On April 12 &13, Centre member Professor Barbara Brookes attended a workshop at Harvard University entitled ‘Postcolonial Tensions: Science, History and Indigenous Knowledges’ where the volume Pacific Futures: Past and Present (University of Hawaii Press, 2018) was officially launched by Professor Philip Deloria. The book resulted from a symposium held at the Hocken Library in June 2014 jointly sponsored by CRoCC and Professor Warwick Anderson’s Australian Research Council Laureate Fellowship program on ‘southern racial conceptions’. Professor Anderson, currently Gough Whitlam and Malcolm Fraser Chair of Australian Studies (2018-19) at Harvard University, co-convened the workshop with Professor Gabriela Soto Laveaga in the History of Science Department. The three co-editors, Warwick Anderson, Miranda Johnson and Barbara Brookes, were delighted by Professor Deloria’s words about past futures and a celebratory toast was made to the success of the book.
The Centre congratulates Barbara and her co-editors on the launch of this fine volume of essays.
If you are looking to participate in a New Zealand history conference this year then you are spoiled for choice with the New Zealand Historical Association’s biennial conference taking place later his year, as well as an event on the theme of Encounters and Exchanges aligned with the Tuia 250 commemoration programme. There’s also the 1869 conference and heritage festival in Dunedin and the annual New Historians conference.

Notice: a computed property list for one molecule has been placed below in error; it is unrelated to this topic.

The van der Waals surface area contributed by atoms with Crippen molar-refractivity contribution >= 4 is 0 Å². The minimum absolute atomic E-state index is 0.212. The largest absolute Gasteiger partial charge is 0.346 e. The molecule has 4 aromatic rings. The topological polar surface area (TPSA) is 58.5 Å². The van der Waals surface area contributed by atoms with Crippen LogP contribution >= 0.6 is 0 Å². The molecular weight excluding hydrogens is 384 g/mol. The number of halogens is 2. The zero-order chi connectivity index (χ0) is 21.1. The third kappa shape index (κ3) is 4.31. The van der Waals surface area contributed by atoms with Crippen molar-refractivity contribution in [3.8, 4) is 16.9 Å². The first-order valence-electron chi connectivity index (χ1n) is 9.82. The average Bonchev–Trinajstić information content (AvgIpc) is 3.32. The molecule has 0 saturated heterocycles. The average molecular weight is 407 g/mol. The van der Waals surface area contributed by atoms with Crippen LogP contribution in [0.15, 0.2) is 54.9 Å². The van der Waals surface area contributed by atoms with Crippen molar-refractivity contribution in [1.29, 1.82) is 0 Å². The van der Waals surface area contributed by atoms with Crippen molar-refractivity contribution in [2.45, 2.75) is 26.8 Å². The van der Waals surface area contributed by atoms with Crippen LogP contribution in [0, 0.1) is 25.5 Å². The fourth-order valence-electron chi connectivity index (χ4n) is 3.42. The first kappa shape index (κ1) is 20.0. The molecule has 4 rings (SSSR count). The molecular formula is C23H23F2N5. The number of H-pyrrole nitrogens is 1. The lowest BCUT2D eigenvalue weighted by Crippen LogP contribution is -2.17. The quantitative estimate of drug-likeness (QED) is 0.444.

You’ve got plenty of time to think about a possible contribution. The NZHA Conference (27-30 November) has extended its call for papers to Friday 26 April (read more here). The 1869 Conference (25-28 September) call for papers has also been extended, to Monday 29th April (find out more here). For information on Encounters and Exchanges (1-3 December), check out their website. You have until May 8th to submit an abstract for that event.
Postgraduates in New Zealand history programme should definitely consider attending the New Historians Conference (1-2 July, Wellington). It’s a great opportunity to network and build connections with other postgraduates, and to engage in the latest cutting-edge research. This year the theme is He Reo: Voice and abstracts are due by 30 April.
CfP. Encounters and Exchanges: Exploring the History of Science, Technology and Mātauranga (Indigenous Knowledge)
Our Centre is supporting this forthcoming conference linked to the Tuia 250 commemoration activities taking place across the country this year. Please consider submitting an abstract. Submission deadline is 8 May.
Call for Papers: Encounters and Exchanges
The University of Otago and the Tōtaranui 250 Trust announce a conference to take place in Blenheim, New Zealand from 1-3 December 2019 that will explore the global history of science, technology, medicine, and mātauranga (indigenous knowledge). The conference will be part of a sequence of national events in New Zealand titled Tuia – Encounters 250 Commemoration. These mark the 250th anniversary of James Cook’s first Pacific voyage and the first onshore meetings between Europeans and Māori.